The group of public administration, defense, social security, education, human health and social services was the third group that most reduced its unionization rate since the beginning of the survey's time series, with a drop of 10.1 percentage points (from 24.5% to 14.4%). In this comparison, it was only behind the transportation, storage and mailing sectors, with -12.9 pp (from 20.7% to 7.8%) and general industry, with -11.0 pp (from 21.3% to 10.3%).

The researchers analyze that the drop in the unionization rate in the transportation and storage activity may be related to the growth of informal work in this activity, with the increase in the number of persons employed in passenger transportation, such as, for example, ride-share drivers.

The unionization rate also fell in agriculture, livestock, forestry, fishing and aquaculture, an activity that historically has had a large share of rural workers' unions, falling from 22.8% in 2012 to 15.0% in 2023.

On the other hand, trade, a sector that accounts for 18.9% of the country's total number of employed persons, has a unionization rate of 5.1%, below the national average (8.4%). According to the publication, this result shows that this association does not always follow the number of workers in an activity, but is also related to the way they organize themselves and the role unions play in labor relations.

Unionization of workers with a forma contract and in the public sector falls compared to 2022

In the analysis by employment type and employment category, those employed in the public sector (18.3%) had the highest unionization rate, followed by contributing family workers (10.4%) and workers with a formal contract in the private sector ( 10.1%). The researchers relate the high percentage of family workers to the concentration of this category in the agricultural sector.

On the other hand, the lowest union coverage was among those employed in the private sector without a formal contract (3.7%) and domestic workers (2.0%).

Compared to the previous year, the unionization rate fell in two groups that have had, throughout the time series, higher percentages of unionized workers: those employed in the private sector with a formal employment contract, whose rate went from 11.0% to 10.1%, and those employed in the public sector (including statutory and military employees), from 19.9% ​​to 18.3%. For researchers, this indicates that the drop in unionization affects all segments of the occupation, whether public or private.

Unionization rate (%) 2012 2014 2019 2022 2023
Total 16.1 15.7 11.0 9.2 8.4
Activity groups in the main job
Agriculture, livestock, forestry, fishing and aquaculture 22.8 23.1 18.9 16.5 15.0
General industry 21.3 19.8 13.5 11.5 10.3
Construction 9.0 7.9 4.2 3.4 3.5
Trade, repair of motor vehicles and motorcycles 10.5 10.0 7.4 5.6 5.1
Transportation, storage and mailing 20.7 20.8 11.8 8.2 7.8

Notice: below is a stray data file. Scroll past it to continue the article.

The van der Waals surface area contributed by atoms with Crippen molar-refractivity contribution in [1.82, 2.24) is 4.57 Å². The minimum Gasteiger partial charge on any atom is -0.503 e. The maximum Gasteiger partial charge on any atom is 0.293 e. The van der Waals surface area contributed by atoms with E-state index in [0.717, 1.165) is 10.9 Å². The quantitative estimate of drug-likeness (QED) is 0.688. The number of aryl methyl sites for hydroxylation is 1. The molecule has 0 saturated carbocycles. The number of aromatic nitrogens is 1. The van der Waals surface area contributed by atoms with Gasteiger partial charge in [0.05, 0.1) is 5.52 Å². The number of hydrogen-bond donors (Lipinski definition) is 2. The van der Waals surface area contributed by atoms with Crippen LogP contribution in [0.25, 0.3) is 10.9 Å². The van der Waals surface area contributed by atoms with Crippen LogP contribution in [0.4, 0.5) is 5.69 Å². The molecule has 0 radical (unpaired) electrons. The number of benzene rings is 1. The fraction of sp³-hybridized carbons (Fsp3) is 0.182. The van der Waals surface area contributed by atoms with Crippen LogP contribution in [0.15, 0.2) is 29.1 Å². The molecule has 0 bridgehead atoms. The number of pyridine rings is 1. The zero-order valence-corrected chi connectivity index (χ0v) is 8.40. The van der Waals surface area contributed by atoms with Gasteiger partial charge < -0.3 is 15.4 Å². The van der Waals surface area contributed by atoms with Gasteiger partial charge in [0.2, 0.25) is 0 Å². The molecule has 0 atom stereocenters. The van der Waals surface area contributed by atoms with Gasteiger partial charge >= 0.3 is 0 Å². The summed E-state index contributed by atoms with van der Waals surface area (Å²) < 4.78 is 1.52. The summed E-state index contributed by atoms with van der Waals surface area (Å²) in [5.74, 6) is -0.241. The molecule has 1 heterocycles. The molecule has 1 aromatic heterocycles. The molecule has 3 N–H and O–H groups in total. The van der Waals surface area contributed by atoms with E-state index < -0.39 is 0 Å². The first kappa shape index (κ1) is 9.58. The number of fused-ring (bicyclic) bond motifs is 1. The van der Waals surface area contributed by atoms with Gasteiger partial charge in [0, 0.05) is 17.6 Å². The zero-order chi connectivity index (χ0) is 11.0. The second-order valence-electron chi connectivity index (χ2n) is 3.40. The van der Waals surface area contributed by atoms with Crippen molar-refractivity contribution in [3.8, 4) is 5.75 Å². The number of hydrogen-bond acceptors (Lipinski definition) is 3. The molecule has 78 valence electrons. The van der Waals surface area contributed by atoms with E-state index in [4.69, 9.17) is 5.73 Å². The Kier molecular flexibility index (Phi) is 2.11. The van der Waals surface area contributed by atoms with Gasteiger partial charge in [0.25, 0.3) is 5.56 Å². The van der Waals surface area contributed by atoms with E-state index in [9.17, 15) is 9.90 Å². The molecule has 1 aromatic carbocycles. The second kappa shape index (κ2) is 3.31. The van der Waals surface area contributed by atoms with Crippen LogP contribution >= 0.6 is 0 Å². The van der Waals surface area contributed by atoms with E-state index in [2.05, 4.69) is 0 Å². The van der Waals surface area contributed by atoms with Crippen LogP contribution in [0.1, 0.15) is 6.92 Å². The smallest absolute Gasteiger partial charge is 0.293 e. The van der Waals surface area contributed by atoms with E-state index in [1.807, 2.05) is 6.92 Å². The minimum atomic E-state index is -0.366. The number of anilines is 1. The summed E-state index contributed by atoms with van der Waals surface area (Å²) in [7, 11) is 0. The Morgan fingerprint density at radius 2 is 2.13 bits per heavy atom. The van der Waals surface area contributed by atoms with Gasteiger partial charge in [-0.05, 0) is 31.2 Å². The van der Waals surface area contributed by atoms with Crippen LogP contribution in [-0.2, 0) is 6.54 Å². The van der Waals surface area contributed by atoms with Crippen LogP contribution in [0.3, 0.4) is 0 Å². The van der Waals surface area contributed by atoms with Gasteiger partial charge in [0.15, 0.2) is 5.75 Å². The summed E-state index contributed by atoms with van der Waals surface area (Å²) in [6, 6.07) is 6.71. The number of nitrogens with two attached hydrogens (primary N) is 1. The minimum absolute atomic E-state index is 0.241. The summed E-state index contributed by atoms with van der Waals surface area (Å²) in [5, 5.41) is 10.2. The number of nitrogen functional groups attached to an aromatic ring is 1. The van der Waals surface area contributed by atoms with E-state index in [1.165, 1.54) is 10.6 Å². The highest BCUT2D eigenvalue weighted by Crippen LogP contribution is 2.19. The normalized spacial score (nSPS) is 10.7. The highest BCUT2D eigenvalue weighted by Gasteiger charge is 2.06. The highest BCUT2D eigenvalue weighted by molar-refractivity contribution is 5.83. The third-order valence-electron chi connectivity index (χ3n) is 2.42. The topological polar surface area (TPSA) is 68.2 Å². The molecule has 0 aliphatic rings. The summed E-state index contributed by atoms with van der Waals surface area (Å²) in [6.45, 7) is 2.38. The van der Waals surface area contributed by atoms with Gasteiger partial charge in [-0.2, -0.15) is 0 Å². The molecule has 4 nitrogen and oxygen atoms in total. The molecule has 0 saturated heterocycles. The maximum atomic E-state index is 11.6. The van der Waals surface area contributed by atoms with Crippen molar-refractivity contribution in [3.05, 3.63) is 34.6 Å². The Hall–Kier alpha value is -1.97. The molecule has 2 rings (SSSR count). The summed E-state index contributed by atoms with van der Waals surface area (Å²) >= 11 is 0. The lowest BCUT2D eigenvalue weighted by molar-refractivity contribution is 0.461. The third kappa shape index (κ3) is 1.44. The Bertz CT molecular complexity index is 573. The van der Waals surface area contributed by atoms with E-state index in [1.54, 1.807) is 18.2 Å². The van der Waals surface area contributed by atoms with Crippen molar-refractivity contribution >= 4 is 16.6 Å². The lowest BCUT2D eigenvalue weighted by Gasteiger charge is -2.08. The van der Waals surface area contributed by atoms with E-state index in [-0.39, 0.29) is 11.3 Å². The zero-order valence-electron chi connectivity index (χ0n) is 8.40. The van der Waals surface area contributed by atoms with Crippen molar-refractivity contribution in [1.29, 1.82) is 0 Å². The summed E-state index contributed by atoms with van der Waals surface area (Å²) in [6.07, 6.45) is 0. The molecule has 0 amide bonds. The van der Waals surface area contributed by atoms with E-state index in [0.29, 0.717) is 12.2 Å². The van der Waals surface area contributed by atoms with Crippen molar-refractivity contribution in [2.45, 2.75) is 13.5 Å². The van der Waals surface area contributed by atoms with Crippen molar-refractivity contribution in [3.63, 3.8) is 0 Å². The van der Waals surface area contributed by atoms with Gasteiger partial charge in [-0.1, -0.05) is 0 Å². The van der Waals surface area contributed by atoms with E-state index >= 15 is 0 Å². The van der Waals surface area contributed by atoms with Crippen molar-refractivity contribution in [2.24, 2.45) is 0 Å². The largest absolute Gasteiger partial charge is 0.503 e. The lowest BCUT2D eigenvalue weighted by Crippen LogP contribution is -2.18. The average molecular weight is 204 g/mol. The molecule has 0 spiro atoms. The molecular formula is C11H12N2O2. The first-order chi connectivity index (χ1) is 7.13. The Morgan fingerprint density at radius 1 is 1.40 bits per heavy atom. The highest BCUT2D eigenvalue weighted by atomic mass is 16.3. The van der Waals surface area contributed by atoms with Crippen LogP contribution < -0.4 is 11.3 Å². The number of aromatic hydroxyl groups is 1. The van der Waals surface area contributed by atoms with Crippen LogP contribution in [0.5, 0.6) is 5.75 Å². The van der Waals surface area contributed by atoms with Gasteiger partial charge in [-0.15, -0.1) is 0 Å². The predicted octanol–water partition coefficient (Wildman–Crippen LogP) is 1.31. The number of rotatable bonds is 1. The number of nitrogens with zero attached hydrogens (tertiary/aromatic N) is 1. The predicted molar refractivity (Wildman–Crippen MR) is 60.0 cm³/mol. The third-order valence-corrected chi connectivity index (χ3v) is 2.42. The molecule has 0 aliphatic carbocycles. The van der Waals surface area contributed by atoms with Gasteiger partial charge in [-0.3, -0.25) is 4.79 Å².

Lodging and food 7.7 8.2 5.6 4.0 4.2
Information, communication and financial, real estate, professional and administrative activities 18.7 18.4 11.9 9.5 8.8
Public administration. defense and social security. education. human health and social services 24.5 24.4 18.1 15.8 14.4
Other services 6.0 6.2 4.7 3.0 3.2
Domestic services 2.7 3.3 2.8 2.8 2.0
Employment type and category in the main job
Employed in the private sector with a formal contract 20.9 19.9 13.9 11 10.1
Employed in the private sector without a formal contract 5.3 5.3 4.3 3.5 3.7
Domestic worker 2.7 3.3 2.8 2.8 2
Worker in the public sector (including statutory and military servants) 28.1 29 22.1 19.9 18.3
Employer 18.4 15.8 10.2 8.2 7.4
Self-employed worker 11.1 10.2 7.1 6.2 5
Contributing family worker 14.4 14.6 11.5 10.3 10.4

Northeast and South continue to have higher unionization rates

Despite having recorded the biggest drops compared to 2022, the regions of the country with the highest percentages of union members continue to be the Northeast (9.5%) and South (9.4%). It was the first time in the survey's time series that these percentages were below 10%. These two Major Regions also differ in the fact that they are the only ones in which the percentage of women union members exceeded that of men: 10.1% of women versus 9.1% of men in the Northeast and 9.5% of women versus 9.3% of men in the South. In the country, while 8.5% of employed men were members of unions, among women this proportion was 8.2%.

Unionization falls more among those employed with higher education

The survey also investigates the level of schooling of unionized workers. Of the 8.4 million union members, 37.3%, or 3.1 million, hd complete higher education and 36.1% (3.0 million) had at least complete secondary education. The highest rate of unionization was among those with a higher education degree (13.5%) and the lowest among those with complete primary and incomplete secondary education (5.4%).

There was a drop in all levels of schooling compared to 2022. The biggest declines were recorded among workers who had complete higher education (from 14.5% to 13.5%) and those uneducated or with incomplete primary education (from 8.3 % to 7.3%). When compared to the beginning of the time series, in 2012 (28.3%), the unionization rate in the first group fell 14.8 percentage points, the biggest decline among the groups analyzed.